Mucosal healing is associated with the reduced disabling disease in Crohn’s disease

Shanshan Huang, Li Li, Shomron Ben-Horin, Ren Mao, Sinan Lin, Yun Qiu, Rui Feng, Yao He, Baili Chen, Zhirong Zeng, Minhu Chen, Shenghong Zhang*

*Corresponding author for this work

Research output: Contribution to journalArticlepeer-review

16 Scopus citations

Abstract

OBJECTIVES: Mucosal healing (MH) is the goal of the “treat to target” strategy in Crohn’s disease (CD), which seeks to prevent disability. However, evidence is limited regarding whether achieving MH can reduce disability in CD. We aimed to estimate the probability of disabling disease and to investigate the association between MH and disabling disease in CD. METHODS: This was a retrospective case-control study of 319 consecutive CD patients. The primary outcome was disabling disease occurrence (defined as surgery, hospitalizations, steroid dependency, or disease complications). The secondary endpoint was disabling disease recurrence. The Kaplan-Meier method and Cox proportional hazards model were used to calculate cumulative rates and for multivariate analysis, respectively. RESULTS: Of 319 CD patients (median follow-up time: 42.4 months, interquartile range: 24.7–60.0 months), 105 (32.9%) progressed to disabling disease and 20 (6.3%) had the recurrence of disabling disease. The cumulative rates of disabling disease were 11.3%, 30.2%, and 44.9% at 1, 3, and 5 years, respectively, after diagnosis. MH was associated with a significantly lower frequency of surgery, new penetrating event, and new stenosis (P50.004, P50.001, P5 0.002, respectively). Univariate and multivariate analyses revealed that MH was an independent protective factor of disabling disease occurrence (hazard ratio: 0.166, 95% confidence interval: 0.084–0.329). CONCLUSIONS: Disabling disease was common in Chinese CD patients and increased during follow-up. Moreover, MH was significantly associated with a reduced occurrence of disabling disease in CD.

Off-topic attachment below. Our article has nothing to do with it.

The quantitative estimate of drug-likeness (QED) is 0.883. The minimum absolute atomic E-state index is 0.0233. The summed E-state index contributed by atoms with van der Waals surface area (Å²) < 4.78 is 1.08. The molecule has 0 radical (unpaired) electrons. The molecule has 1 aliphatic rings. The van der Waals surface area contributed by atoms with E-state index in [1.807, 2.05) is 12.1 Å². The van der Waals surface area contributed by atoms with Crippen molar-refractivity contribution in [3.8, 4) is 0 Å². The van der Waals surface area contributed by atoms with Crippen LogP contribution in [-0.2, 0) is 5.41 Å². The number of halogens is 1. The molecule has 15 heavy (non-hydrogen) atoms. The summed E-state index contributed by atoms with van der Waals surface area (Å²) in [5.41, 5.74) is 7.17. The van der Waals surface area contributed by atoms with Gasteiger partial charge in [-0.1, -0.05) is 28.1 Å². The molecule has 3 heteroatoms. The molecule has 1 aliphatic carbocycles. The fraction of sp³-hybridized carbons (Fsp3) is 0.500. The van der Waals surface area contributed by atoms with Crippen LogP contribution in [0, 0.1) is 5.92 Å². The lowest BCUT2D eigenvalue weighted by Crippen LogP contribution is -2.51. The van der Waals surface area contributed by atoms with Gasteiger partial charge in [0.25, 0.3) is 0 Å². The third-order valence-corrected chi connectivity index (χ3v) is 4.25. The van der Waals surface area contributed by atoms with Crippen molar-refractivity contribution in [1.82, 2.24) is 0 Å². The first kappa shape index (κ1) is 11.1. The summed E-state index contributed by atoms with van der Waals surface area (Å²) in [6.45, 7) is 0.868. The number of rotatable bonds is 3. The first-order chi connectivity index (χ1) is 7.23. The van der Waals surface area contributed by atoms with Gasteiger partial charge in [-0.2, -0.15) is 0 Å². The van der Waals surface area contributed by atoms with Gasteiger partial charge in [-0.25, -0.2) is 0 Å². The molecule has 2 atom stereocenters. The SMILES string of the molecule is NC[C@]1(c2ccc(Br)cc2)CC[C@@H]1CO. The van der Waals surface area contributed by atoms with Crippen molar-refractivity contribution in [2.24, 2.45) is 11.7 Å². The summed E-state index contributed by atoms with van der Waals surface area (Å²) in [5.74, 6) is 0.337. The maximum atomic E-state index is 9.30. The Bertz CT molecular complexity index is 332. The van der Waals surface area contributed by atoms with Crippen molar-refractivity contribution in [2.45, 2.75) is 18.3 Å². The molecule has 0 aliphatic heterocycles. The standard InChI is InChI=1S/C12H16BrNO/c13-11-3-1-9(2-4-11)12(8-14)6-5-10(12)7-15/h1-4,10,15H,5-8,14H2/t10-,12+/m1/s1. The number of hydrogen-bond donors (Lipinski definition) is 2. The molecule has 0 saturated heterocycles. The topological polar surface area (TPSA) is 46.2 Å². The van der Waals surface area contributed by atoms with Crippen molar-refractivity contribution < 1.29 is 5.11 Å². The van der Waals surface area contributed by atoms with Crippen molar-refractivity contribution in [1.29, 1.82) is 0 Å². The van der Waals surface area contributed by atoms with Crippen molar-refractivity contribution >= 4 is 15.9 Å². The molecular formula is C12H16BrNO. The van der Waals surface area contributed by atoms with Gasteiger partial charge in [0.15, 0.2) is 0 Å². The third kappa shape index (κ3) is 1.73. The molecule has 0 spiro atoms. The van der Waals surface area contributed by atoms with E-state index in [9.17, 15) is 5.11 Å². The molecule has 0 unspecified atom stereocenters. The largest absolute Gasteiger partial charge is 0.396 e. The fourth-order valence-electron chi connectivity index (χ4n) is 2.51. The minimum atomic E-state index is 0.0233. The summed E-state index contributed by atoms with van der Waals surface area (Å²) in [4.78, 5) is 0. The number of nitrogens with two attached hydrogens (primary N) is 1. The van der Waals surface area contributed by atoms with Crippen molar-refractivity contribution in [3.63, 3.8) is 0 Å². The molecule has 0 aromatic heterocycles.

Original languageEnglish
Article numbere-00015
JournalClinical and Translational Gastroenterology
Volume10
Issue number3
DOIs
StatePublished - 1 Mar 2019

Funding

FundersFunder number
Guangdong Science and Technology2017A030306021, 2016A020214006
National Natural Science Foundation of ChinaNSFC
Science and Technology Innovation Young Talents of Guangdong Special Support Plan2016TQ03R296
National Natural Science Foundation of China81630018, 81870374, 81670498
Pearl River S and T Nova Program of Guangzhou201610010126

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